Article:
Sort of a short column this week. I’ve only got time to talk about one funnybook. But it’s a doozy…
Stray Bullets: Sunshine and Roses 12
by David Lapham
The current Stray Bullets arc is shaping up to be one of the best in the series’ history. And if you’re at all familiar with my excitement over this book’s return a couple of years ago (think ALL CAPS ENTHUSIASM, MUTHAFUCKAS!!!)… You know that’s not something I say lightly. But it’s true. Lapham’s creating a Stray Bullets epic here, juggling almost all of his cast, rounding out familiar characters, filling a gap in the series’ history, and still managing to weave a great caper story that can be enjoyed even if you’ve never read the series before. Not bad for a book with 20 years of history behind it.
And history was very much on my mind as I read this issue. Lapham has always jumped around in time on this series. The first issue takes place in 1997, but the second jumps back to 1977, with the rest of the series happening at various points in-between. Recent stories have been set in the mid/late-80s, but Sunshine and Roses takes a bigger leap back than we’ve seen before, jumping to 1981 and the story of how Beth and Orson managed to rescue Nina from the mob.
We’ve got nearly the whole cast on-hand here: the afore-mentioned Beth, Orson and Nina, but also Monster, Spanish Scott, Rose, Joey, and Finger, all of whose lives, in one way or another, revolve around the often-discussed-but-never-seen mob boss, Harry. I know a lot about these characters and their future. I know where they go and what they do. I know what horrible things await them. In some cases, I even know who lives and who dies.
But that only enhances the story for me. It adds levels of tragedy and understanding, and illuminates why some things earlier in the series (but later in the timeline) wind up going the way they go. So this issue, when Orson wrecks Monster’s car and leaves him naked in the trunk…
…it’s not just a great “holy shit” moment where the guy who’s in over his head takes out the scariest psychopath in the book. It’s also an event proving that Monster’s hatred of Orson isn’t just based in jealousy.
Of course, ultimately Orson and Monster are two sides of the same coin. Both of them love Beth, and both of them wind up getting used by her. So when Orson writes a goodbye letter home to his sister, telling her that he’s throwing away his future for love…
…it stings double-hard. If this was the first Beth and Orson story you’d ever read, it would still be poignant. But knowing what I know… well… no spoilers, but Beth doesn’t lead that kid anywhere good.
For all her flaws, though… like her absolute inability to interact with people without ruining their lives in some way… Beth does have positive qualities, and this story fleshes them out more than we’ve seen before. Her devotion to Nina is admirable, for instance, even though it’s increasingly obvious that Nina’s already beyond help. That desire to help her anyway speaks well of Beth, though, and it’s not something she reserves just for Nina. We see her protective nature come out again later when she becomes a surrogate mother/older sister to Ginny Applejack (the only major character not appearing in Sunshine and Roses). It’s a striking contradiction, an especially odd quality for such an utterly manipulative person to have.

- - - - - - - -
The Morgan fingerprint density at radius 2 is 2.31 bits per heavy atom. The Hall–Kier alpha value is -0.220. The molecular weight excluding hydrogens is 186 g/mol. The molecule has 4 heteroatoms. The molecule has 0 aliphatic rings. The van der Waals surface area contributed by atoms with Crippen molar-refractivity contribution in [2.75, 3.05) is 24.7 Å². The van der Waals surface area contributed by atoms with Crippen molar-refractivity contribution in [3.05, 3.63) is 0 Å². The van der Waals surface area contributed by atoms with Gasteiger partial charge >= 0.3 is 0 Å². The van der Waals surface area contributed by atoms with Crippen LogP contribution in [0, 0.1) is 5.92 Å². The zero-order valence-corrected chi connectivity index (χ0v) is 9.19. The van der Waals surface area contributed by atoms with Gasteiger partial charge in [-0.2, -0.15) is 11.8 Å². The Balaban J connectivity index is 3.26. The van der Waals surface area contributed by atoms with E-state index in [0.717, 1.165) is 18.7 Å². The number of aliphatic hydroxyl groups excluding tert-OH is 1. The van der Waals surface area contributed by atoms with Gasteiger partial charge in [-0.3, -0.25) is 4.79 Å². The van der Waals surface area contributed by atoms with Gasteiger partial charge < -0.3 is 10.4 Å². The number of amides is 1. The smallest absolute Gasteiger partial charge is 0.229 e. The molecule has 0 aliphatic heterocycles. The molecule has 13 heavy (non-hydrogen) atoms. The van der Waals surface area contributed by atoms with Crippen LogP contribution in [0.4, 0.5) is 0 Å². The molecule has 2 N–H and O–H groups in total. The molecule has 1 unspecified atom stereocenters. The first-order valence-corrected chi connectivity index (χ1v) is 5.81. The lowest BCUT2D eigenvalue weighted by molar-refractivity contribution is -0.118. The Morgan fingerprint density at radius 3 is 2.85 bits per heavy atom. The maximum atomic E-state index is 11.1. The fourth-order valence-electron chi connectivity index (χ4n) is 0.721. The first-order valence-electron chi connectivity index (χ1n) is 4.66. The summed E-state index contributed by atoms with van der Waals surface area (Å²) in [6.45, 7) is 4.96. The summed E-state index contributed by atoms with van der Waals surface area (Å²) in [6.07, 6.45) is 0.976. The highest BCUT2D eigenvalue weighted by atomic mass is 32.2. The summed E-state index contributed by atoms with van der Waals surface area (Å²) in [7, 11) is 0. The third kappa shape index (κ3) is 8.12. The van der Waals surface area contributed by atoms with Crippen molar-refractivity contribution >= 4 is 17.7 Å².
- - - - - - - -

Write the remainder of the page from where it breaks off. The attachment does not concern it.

Beth’s not the only manipulator here, though. Orson’s learned a few things about using people, too. So when the hapless “fun girl” Rose, who’s been infatuated with Orson since she took his virginity, shows up at his door, ready for action…
…Orson’s not above playing on her feelings to get her to help him.
But Rose is an interesting character in her own right. She was Harry’s girl before Nina, but whereas Nina’s smart enough to be messed up by that, Rose has always been… simpler (read: kinda dumb). She’s an alcoholic and a nymphomaniac, a free spirit who really only cares about having a good time. Which would be fine, except that she’s got a kid (Joey, a mental deficient who I’ve always assumed was Harry’s son). So her life is an endless round of drugs, booze and sex, while her son runs around all but feral. She’s basically sweet-natured for all that, though. So while Orson’s manipulation of her is played for laughs, there’s an edge of sadness in it, too. And a signifier that Orson, nice a guy as he may be, can turn into a really unpleasant person when the chips are down.
Of course, bad as that looks… honestly… I can’t blame the guy so much. His girlfriend’s life is in danger, he’s been assaulted by a psychopath, he’s spent hours fighting off unwanted affections, and he’s convinced that he’s about to die for love. Under that kind of pressure, anyone might snap. And Orson’s more high-strung than most.
So that’s Stray Bullets. Well-constructed character drama woven inextricably into an exciting, funny, and terrifically sleazy crime comic. It’s one of the books I most look forward to every month. Give it shot, if you haven’t. I don’t think you’ll be disappointed.